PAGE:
This semester I had the opportunity of enrolling into the IS/OM selective BADM395. The course allowed me to work with a leading insurance and financial service company on their current IT process improvement. I have learned a lot of soft skills as well as many recordable accomplishments. Looking at the beginning of the semester from now, I entered the course knowing only one thing: this experience will add a lot of value to me. I did not know about what type of class it is; who are running it; how are we getting graded; none of that. It is amazing to see how much this class, my teammates, client and mentor taught me.
I knew the project was not going to be easy from the very beginning, even the prompt is hard to understand. Fortunately, our client representative was very engaging and provided all the information we needed. It was important for us to figure out what pieces of information we need. By splitting the work into subcategories: process improvement, automation research and interviews, my team and I were able to split the problem into more manageable parts. Since each member was working on different things, communication was vital to make sure we could put different pieces of puzzle together at the end. Thankfully, my teammates were always up to speed in delivering the components. It is only in a long-term project like this I understand the importance of seamless teamwork in tackling a mission that no one know anything about in the beginning.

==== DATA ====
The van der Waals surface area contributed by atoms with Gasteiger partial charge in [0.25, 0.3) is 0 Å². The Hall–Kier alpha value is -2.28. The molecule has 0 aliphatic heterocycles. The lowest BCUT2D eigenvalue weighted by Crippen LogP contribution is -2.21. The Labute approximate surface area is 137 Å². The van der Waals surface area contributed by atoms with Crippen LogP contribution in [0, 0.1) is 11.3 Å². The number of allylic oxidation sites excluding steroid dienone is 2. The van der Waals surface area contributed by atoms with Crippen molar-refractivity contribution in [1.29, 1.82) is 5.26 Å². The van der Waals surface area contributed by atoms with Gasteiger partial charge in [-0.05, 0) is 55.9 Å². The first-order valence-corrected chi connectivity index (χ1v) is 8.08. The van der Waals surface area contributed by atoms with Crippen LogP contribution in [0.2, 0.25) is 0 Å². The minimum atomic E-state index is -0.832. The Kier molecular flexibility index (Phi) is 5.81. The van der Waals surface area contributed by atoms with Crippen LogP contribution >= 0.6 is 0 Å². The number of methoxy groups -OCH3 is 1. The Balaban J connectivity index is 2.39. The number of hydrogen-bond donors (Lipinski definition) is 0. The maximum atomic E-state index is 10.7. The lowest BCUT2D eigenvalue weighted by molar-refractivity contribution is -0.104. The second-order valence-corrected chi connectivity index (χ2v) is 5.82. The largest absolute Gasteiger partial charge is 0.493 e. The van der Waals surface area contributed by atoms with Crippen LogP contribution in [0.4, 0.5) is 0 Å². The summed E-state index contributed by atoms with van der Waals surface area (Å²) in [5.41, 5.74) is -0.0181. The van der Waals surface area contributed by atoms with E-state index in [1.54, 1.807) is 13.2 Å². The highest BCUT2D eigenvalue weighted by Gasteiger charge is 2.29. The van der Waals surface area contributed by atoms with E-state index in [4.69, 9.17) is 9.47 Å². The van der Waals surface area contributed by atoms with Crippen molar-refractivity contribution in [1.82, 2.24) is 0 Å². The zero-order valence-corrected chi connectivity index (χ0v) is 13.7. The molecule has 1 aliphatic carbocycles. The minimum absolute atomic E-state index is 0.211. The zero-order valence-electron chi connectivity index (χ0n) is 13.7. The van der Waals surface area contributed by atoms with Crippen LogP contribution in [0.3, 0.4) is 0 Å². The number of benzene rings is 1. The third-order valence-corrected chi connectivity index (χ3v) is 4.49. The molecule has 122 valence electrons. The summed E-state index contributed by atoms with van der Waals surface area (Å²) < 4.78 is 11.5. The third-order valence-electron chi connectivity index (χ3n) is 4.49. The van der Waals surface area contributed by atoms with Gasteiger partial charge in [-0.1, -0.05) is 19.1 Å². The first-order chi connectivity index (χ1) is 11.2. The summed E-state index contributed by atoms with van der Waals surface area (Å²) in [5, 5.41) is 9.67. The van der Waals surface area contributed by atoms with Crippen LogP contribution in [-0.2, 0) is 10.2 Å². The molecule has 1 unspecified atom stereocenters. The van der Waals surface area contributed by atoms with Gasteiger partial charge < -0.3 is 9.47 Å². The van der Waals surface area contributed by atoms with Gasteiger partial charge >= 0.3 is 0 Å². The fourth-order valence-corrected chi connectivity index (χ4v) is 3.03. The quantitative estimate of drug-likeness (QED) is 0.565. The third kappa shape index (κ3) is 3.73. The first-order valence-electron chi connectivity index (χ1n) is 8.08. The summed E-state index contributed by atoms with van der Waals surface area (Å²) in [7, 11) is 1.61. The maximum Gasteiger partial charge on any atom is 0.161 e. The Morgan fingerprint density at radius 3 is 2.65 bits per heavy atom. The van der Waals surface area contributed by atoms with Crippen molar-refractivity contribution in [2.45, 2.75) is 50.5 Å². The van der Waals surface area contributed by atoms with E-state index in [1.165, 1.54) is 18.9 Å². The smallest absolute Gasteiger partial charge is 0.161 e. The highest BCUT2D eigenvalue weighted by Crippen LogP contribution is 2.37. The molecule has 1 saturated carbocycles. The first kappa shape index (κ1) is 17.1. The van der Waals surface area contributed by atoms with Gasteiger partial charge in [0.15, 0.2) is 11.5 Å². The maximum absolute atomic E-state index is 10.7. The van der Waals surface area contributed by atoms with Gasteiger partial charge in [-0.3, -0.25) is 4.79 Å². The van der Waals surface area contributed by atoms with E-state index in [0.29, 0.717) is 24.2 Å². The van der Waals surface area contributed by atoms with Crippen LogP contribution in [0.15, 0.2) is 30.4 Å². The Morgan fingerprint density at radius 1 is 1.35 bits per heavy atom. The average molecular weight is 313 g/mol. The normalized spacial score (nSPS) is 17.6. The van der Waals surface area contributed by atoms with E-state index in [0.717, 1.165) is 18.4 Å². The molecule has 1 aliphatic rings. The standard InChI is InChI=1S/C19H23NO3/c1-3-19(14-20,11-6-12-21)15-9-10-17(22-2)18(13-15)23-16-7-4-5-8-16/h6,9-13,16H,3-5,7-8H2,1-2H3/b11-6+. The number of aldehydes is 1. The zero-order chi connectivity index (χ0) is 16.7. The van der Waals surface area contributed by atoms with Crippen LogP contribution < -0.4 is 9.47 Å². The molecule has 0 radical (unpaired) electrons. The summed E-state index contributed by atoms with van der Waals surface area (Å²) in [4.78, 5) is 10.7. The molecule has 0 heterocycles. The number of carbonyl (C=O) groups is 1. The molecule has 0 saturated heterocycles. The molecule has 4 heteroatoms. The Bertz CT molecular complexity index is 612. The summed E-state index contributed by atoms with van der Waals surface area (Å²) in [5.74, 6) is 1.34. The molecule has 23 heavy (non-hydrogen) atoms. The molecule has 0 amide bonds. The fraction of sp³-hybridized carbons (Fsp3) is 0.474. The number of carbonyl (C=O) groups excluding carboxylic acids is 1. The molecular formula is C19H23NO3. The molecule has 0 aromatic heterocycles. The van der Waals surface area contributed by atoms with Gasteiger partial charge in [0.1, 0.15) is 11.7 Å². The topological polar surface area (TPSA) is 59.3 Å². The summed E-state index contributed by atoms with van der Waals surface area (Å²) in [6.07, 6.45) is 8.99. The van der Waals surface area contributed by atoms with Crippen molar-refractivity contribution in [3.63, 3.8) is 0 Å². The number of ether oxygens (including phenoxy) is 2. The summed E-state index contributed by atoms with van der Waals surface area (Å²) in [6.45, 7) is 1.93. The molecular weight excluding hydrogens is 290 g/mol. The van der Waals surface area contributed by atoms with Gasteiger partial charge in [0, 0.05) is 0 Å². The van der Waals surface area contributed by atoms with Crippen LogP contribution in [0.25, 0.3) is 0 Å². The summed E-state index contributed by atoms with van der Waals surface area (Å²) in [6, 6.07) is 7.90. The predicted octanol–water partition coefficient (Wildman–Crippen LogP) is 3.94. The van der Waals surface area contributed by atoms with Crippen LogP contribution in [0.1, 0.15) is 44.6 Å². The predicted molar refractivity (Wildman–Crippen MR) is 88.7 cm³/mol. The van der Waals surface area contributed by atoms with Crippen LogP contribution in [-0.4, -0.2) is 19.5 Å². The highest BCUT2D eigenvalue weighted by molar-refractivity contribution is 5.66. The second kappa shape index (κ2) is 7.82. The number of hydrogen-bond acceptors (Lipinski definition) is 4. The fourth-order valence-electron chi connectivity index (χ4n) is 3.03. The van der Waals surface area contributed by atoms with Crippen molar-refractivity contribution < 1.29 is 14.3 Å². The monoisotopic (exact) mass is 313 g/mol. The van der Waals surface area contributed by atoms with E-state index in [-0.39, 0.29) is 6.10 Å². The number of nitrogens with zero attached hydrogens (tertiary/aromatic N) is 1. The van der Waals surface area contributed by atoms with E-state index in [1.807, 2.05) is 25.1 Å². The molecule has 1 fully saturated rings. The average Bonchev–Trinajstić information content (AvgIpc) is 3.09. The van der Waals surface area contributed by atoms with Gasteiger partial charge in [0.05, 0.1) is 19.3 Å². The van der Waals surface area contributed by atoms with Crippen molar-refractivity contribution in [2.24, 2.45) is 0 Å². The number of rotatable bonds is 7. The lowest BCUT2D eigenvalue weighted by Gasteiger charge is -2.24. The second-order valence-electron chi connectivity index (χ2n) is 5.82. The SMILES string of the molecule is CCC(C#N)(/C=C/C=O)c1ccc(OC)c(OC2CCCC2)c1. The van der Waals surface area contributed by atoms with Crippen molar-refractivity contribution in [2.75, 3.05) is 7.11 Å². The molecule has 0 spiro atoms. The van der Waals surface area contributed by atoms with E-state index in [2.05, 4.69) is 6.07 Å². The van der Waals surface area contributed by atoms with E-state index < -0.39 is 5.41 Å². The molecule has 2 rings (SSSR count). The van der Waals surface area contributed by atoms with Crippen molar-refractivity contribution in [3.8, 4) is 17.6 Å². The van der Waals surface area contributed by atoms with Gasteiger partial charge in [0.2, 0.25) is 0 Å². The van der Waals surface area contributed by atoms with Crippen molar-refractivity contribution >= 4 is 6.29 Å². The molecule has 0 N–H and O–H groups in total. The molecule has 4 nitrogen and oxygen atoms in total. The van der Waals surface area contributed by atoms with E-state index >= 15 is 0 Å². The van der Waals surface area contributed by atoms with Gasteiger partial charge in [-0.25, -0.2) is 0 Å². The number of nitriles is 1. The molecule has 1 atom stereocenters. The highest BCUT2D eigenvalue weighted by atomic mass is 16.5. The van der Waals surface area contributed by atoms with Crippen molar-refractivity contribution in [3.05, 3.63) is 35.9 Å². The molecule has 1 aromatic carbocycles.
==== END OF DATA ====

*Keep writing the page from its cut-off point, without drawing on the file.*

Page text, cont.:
As the semester went on, not all things were going smoothly. For example, we were suggested to look into Nature Language Processing to handle the project. However, further research on the subject and interviews with client’s employees revealed that Nature Language Processing is not a suitable solution. This realization came after half of the semester is spent. It was very discouraging as we were almost struck back to ground zero. On the bright side, stepping back from the focus on Nature Language Processing, a topic that no team member knew anything back, we had the opportunities to re-choose the ways we wanted to approach the problem statement. After careful consultation with our assigned mentor, we decided to tackle the automation with decision tree, and I felt much more confident after stepping onto the alternative track.
I always believed if we did not dive right into Nature Language Processing but take a step back, put ourselves in the uncomfortable situation of not knowing anything, we would not have the time issue we had toward the end of the project. Nonetheless, at the time Nature Language Processing seemed to be the only solution. Thus, another takeaway I have from this experience is too never be afraid of relying on other people. Our mentor was able to help the team start rolling again by pointing out several directions that the team did not know about. Through trials and error, we finally arrived at the right direction.
Looking back at the journey, it not only added a highlighted line in the resume and allowed me to meeting wonderful peers, instructors and clients, but it also gave me confidence into working in a real world case as now I have many tools in tackling a problem that I know nothing about.